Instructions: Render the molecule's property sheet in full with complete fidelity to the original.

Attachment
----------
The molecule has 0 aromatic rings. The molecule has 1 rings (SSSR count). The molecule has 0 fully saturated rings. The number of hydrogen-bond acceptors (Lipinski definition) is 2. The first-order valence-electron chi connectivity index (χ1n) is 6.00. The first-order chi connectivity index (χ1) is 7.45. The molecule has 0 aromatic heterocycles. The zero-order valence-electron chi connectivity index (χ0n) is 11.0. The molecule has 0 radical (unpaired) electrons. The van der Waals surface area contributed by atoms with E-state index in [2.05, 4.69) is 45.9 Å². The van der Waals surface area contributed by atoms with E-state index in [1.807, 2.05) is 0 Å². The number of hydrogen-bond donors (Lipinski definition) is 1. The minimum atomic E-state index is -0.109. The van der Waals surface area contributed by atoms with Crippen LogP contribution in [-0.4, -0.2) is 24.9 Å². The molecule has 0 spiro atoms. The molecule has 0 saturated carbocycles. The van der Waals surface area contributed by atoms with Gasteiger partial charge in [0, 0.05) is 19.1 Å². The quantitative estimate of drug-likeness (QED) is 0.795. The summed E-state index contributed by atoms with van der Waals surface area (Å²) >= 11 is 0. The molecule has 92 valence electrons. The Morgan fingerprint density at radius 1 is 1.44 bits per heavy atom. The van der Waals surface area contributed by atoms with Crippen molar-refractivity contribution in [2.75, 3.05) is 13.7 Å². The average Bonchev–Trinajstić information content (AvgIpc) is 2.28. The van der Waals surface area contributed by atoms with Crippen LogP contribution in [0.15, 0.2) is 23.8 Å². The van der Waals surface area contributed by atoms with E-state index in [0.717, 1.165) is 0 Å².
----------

The molecule has 0 aromatic rings. The molecule has 1 rings (SSSR count). The molecule has 0 fully saturated rings. The number of hydrogen-bond acceptors (Lipinski definition) is 2. The first-order valence-electron chi connectivity index (χ1n) is 6.00. The first-order chi connectivity index (χ1) is 7.45. The molecule has 0 aromatic heterocycles. The zero-order valence-electron chi connectivity index (χ0n) is 11.0. The molecule has 0 radical (unpaired) electrons. The van der Waals surface area contributed by atoms with E-state index in [2.05, 4.69) is 45.9 Å². The van der Waals surface area contributed by atoms with E-state index in [1.807, 2.05) is 0 Å². The number of hydrogen-bond donors (Lipinski definition) is 1. The minimum atomic E-state index is -0.109. The van der Waals surface area contributed by atoms with Crippen LogP contribution in [-0.4, -0.2) is 24.9 Å². The molecule has 0 spiro atoms. The molecule has 0 saturated carbocycles. The van der Waals surface area contributed by atoms with Gasteiger partial charge in [0, 0.05) is 19.1 Å². The quantitative estimate of drug-likeness (QED) is 0.795. The summed E-state index contributed by atoms with van der Waals surface area (Å²) >= 11 is 0. The molecule has 92 valence electrons. The Morgan fingerprint density at radius 1 is 1.44 bits per heavy atom. The van der Waals surface area contributed by atoms with Crippen molar-refractivity contribution in [2.75, 3.05) is 13.7 Å². The average Bonchev–Trinajstić information content (AvgIpc) is 2.28. The van der Waals surface area contributed by atoms with Crippen LogP contribution in [0.15, 0.2) is 23.8 Å². The van der Waals surface area contributed by atoms with E-state index in [0.717, 1.165) is 0 Å².